Print Number Action Definition Print Number Action Definition

The action definition sends a simple debug message to the screen. Notice that it is not currently set to be multithreaded. You can use this trigger and definition as a simplest possible test trial for examining the multithreading implementation. To do so, run the map in windowed mode, then launch the Trigger Debugger. Once inside the debugger, move to the Triggers Tab and right-click the gt_PrintNumber_Func trigger, then select ‘View Script.’ This will show the standard action definition script as follows.

Standard 'Print Number' Script Standard ‘Print Number’ Script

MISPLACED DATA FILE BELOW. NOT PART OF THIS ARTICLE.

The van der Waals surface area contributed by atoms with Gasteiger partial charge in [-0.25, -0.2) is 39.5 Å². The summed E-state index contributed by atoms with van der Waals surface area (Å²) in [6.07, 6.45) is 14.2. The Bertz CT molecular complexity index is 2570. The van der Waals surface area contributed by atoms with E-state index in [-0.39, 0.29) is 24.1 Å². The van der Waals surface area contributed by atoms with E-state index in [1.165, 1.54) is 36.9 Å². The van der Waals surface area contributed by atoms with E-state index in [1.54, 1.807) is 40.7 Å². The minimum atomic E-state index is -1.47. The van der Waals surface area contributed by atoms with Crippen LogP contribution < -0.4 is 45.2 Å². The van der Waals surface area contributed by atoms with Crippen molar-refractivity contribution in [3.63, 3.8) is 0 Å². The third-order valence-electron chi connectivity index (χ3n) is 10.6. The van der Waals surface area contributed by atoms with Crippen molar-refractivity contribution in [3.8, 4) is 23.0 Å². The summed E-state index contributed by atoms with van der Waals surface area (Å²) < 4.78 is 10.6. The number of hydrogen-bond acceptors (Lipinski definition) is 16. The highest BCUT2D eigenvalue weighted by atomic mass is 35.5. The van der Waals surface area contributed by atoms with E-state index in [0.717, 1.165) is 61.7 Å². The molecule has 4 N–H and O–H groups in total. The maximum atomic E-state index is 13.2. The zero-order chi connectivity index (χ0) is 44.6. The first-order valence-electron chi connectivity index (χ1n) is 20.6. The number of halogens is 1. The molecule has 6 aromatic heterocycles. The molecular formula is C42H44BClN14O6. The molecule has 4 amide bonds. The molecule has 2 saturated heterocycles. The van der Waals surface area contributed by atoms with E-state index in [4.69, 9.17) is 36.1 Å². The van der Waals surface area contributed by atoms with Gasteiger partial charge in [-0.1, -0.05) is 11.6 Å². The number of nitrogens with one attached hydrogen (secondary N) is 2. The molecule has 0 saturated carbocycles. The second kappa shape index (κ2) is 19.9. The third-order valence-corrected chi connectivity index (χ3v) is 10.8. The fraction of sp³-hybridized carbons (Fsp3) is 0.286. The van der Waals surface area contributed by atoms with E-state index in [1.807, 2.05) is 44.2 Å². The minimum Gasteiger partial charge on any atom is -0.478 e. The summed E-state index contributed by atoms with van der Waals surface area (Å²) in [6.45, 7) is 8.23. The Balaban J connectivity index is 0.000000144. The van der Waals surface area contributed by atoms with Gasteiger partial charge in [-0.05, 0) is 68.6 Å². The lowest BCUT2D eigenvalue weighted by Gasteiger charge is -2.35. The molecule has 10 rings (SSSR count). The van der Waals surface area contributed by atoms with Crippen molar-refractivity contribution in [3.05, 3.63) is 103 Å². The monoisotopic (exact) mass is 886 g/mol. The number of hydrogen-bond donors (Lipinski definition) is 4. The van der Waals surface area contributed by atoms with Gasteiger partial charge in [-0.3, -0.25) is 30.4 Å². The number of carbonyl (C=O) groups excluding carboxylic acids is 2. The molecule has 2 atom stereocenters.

The script here is simple. It generates one void return function, the format of which matches that of the action definition in the GUI. This function is then called by the ‘Print Number’ trigger. Now, return to the Trigger Editor and enable multithreading in the ‘Print Number’ action definition by selecting the Create Thread flag. Repeating the same debug procedure will give the following result.

Multithreaded 'Print Number' Script Multithreaded ‘Print Number’ Script

In this case, the script is far more complex, consisting of many automatically generated components. A breakdown of these components is shown below.

  1. One global variable for each parameter of the action definition, matching its original type.

    int auto_gf_PrintNumber_lp_number

  2. A global trigger variable with an initial value of Null.

    trigger auto_gf_PrintNumber_Trigger = null